Diagnosing And Treating Co-Morbid Sleep Apnea In Neurological Disorders

Since neurologists are frequently principal care providers for many neurological patients, it is crucial for neurology physicians to be familiar with the identification of sleep apnea. First of a two part series.

By Erik K. St. Louis, MD
 

Obstructive sleep apnea (OSA) is an extremely common public health problem manifested by sleep-disordered breathing, daytime hypersomnia and poor sleep quality, adverse neurocognitive sequelae, and hypoxia. OSA occurs in about two to four percent of the general population, or an estimated 18 million Americans.1 Co-morbid OSA is even more frequent in neurological patients, affecting at least onethird of those with epilepsy and about two-thirds of stroke survivors. Just as effective treatment of OSA may improve hypertensive control and reduce risk of cardiovascular complications, there is now growing evidence that treating co-morbid OSA also improves neurological outcomes such as cognitive functioning and seizure control. Since neurologists frequently serve as principal care providers for those with epilepsy, stroke, multiple sclerosis, and migraine, it is crucial for neurology physicians to be familiar with the identification of sleep apnea early in its presentation to provide optimal care for their patients. This article reviews the typical common clinical manifestations of obstructive sleep apnea and its adverse impact on neurocognitive functioning, focuses on the influence of co-morbid OSA on selected neurological disorders, and provides some concluding practical pointers on the diagnosis and treatment of OSA for practicing neurologists.

OSA and The Spectrum of Sleep Disordered Breathing
Obstruction of the upper airway during sleep causes a continuum of breathing disturbances, varying from mild snoring, to partial airway obstruction causing a heightened respiratory effort necessary to preserve airflow and oxygenation, thereby leading to arousal (a respiratory effort related arousal, or RERA), to airflow limitation (hypopnea), and to cessation of airflow (apnea). Some patients have a typical predisposing anatomy of a narrowed oropharynx. Anatomical factors at the level of the nose, nasopharynx, oropharynx, or hypopharynx may all predispose, and most adult patients have multi-level obstructive factors. Common anatomical factors increasing vulnerability towards OSA include nasal septal deviation, polyps, a low-lying palate or redundant soft palatal tissue, a thickened tongue base, or a narrow hypopharynx.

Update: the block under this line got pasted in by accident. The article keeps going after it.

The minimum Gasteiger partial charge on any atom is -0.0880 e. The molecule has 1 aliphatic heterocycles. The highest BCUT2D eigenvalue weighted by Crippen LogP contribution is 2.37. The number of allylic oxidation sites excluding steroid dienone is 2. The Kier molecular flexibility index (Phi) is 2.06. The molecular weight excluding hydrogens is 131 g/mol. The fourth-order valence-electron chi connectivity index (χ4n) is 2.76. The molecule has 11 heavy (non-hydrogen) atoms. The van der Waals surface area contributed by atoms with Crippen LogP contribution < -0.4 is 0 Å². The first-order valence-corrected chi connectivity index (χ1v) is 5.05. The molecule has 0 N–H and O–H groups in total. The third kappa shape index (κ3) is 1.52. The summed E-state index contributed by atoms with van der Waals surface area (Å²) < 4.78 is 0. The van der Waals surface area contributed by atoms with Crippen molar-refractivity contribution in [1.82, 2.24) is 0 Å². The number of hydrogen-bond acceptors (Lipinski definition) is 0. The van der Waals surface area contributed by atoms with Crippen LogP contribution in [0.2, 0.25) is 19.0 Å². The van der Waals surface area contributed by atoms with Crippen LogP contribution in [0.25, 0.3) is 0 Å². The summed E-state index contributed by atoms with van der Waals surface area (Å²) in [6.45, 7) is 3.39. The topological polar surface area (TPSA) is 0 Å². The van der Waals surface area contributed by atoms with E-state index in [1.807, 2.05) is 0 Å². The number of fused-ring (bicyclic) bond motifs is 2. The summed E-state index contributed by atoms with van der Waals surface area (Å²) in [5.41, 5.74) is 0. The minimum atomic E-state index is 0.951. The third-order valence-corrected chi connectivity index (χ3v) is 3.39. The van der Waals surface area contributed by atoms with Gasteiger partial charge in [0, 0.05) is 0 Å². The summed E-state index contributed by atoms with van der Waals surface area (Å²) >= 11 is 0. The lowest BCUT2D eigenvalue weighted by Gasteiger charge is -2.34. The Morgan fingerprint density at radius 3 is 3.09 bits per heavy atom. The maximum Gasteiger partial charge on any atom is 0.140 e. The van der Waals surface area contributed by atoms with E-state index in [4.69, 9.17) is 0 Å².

The mildest form of upper airway obstructive sleep disordered breathing is snoring. Snoring results from narrowing in the nasal passages or oropharynx significant enough to produce turbulent airflow, leading to vibration of the soft palatal tissue. Primary snoring is diagnosed when no other disturbance in sleep or respiration is found during polysomnography. While snoring has been correlated with risk of hypertension, primary snoring is basically otherwise benign except for its disruptive effects on the sleep of bedpartners or roommates.

Typical historical features of OSA include loud disruptive snoring, snort arousals, witnessed apneas, and excessive daytime sleepiness. OSA is associated with development of hypertension and is a risk factor for stroke, coronary artery disease, congestive heart failure, and atrial fibrillation. OSA disrupts endothelial and metabolic homeostasis, mediating an increased risk of atherosclerotic vascular disease. Untreated moderately severe or severe OSA patients have an increased risk of mortality and adverse cardiovascular and cerebrovascular events.

OSA severity is determined during polysomnography by the apnea-hypopnea index (AHI), the hourly rate of apneas and hypopneas during sleep. Severity of OSA, according to AHI, is as follows: normal=4 or fewer events/hour; mild=5-14 events/hour; moderate= 15-29 events/hour; and severe=30 per hour or higher. The AHI is further correlated with specific sleep stages and body positions to determine whether positional therapy can be offered, since many patients have OSA only during supine sleep (i.e., positiondependent OSA).

Upper airway resistance syndrome (UARS) is the mildest variant of OSA. UARS is characterized by snoring, frequent snort arousals, and daytime hypersomnia, but without an abnormally high frequency of overt apneas or hypopneas. Polysomnography demonstrates frequent, repetitive respiratory effort related arousals (RERAs), generally at a frequency of 10 or more per hour.